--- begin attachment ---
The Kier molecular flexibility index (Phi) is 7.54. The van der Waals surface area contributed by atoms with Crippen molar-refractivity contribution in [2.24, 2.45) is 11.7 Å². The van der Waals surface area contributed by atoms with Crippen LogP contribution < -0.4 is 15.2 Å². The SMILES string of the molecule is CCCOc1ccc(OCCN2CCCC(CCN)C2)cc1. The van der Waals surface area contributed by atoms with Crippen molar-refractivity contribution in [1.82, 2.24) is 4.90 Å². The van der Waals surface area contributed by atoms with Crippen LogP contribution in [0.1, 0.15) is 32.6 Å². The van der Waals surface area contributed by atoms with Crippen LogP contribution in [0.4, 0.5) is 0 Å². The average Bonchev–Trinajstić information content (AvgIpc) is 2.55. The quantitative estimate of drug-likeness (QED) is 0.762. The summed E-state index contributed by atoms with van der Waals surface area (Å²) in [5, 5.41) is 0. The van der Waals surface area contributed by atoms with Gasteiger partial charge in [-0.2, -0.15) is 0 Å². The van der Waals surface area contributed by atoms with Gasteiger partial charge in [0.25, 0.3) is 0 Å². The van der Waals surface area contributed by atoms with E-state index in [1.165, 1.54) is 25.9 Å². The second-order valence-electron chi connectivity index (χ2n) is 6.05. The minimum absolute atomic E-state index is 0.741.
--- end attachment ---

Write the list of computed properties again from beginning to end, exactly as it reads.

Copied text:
The Kier molecular flexibility index (Phi) is 7.54. The van der Waals surface area contributed by atoms with Crippen molar-refractivity contribution in [2.24, 2.45) is 11.7 Å². The van der Waals surface area contributed by atoms with Crippen LogP contribution < -0.4 is 15.2 Å². The SMILES string of the molecule is CCCOc1ccc(OCCN2CCCC(CCN)C2)cc1. The van der Waals surface area contributed by atoms with Crippen molar-refractivity contribution in [1.82, 2.24) is 4.90 Å². The van der Waals surface area contributed by atoms with Crippen LogP contribution in [0.1, 0.15) is 32.6 Å². The van der Waals surface area contributed by atoms with Crippen LogP contribution in [0.4, 0.5) is 0 Å². The average Bonchev–Trinajstić information content (AvgIpc) is 2.55. The quantitative estimate of drug-likeness (QED) is 0.762. The summed E-state index contributed by atoms with van der Waals surface area (Å²) in [5, 5.41) is 0. The van der Waals surface area contributed by atoms with Gasteiger partial charge in [-0.2, -0.15) is 0 Å². The van der Waals surface area contributed by atoms with Gasteiger partial charge in [0.25, 0.3) is 0 Å². The van der Waals surface area contributed by atoms with E-state index in [1.165, 1.54) is 25.9 Å². The second-order valence-electron chi connectivity index (χ2n) is 6.05. The minimum absolute atomic E-state index is 0.741.